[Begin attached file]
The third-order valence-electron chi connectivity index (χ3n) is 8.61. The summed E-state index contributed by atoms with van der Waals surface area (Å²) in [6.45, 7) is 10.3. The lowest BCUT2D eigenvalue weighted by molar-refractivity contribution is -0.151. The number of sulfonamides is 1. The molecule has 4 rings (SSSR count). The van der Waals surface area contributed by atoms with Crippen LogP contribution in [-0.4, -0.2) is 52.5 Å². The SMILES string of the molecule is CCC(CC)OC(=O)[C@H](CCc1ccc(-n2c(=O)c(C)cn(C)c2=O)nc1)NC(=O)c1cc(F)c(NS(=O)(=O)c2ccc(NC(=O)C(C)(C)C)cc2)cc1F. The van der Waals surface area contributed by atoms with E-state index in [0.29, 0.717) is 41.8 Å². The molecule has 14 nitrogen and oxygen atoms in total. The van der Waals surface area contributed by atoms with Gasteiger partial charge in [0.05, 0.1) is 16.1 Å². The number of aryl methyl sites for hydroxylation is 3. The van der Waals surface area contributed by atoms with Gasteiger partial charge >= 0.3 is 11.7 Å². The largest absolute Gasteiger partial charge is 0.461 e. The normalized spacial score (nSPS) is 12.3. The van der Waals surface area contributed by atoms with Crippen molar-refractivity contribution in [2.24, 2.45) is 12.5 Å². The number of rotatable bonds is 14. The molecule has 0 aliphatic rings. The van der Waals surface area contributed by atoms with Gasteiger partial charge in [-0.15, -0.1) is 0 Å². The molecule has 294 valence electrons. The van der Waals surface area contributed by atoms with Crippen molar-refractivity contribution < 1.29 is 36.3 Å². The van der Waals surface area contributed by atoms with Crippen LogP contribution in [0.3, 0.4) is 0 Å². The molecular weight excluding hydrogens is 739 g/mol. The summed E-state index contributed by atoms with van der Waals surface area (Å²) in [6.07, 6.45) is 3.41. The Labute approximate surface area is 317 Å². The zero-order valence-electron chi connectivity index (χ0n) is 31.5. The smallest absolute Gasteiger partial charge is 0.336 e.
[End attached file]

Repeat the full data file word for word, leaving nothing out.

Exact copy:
The third-order valence-electron chi connectivity index (χ3n) is 8.61. The summed E-state index contributed by atoms with van der Waals surface area (Å²) in [6.45, 7) is 10.3. The lowest BCUT2D eigenvalue weighted by molar-refractivity contribution is -0.151. The number of sulfonamides is 1. The molecule has 4 rings (SSSR count). The van der Waals surface area contributed by atoms with Crippen LogP contribution in [-0.4, -0.2) is 52.5 Å². The SMILES string of the molecule is CCC(CC)OC(=O)[C@H](CCc1ccc(-n2c(=O)c(C)cn(C)c2=O)nc1)NC(=O)c1cc(F)c(NS(=O)(=O)c2ccc(NC(=O)C(C)(C)C)cc2)cc1F. The van der Waals surface area contributed by atoms with E-state index in [0.29, 0.717) is 41.8 Å². The molecule has 14 nitrogen and oxygen atoms in total. The van der Waals surface area contributed by atoms with Gasteiger partial charge in [0.05, 0.1) is 16.1 Å². The number of aryl methyl sites for hydroxylation is 3. The van der Waals surface area contributed by atoms with Gasteiger partial charge >= 0.3 is 11.7 Å². The largest absolute Gasteiger partial charge is 0.461 e. The normalized spacial score (nSPS) is 12.3. The van der Waals surface area contributed by atoms with Crippen molar-refractivity contribution in [2.24, 2.45) is 12.5 Å². The number of rotatable bonds is 14. The molecule has 0 aliphatic rings. The van der Waals surface area contributed by atoms with Gasteiger partial charge in [-0.15, -0.1) is 0 Å². The molecule has 294 valence electrons. The van der Waals surface area contributed by atoms with Crippen molar-refractivity contribution < 1.29 is 36.3 Å². The van der Waals surface area contributed by atoms with Crippen LogP contribution in [0.3, 0.4) is 0 Å². The molecular weight excluding hydrogens is 739 g/mol. The summed E-state index contributed by atoms with van der Waals surface area (Å²) in [6.07, 6.45) is 3.41. The Labute approximate surface area is 317 Å². The zero-order valence-electron chi connectivity index (χ0n) is 31.5. The smallest absolute Gasteiger partial charge is 0.336 e.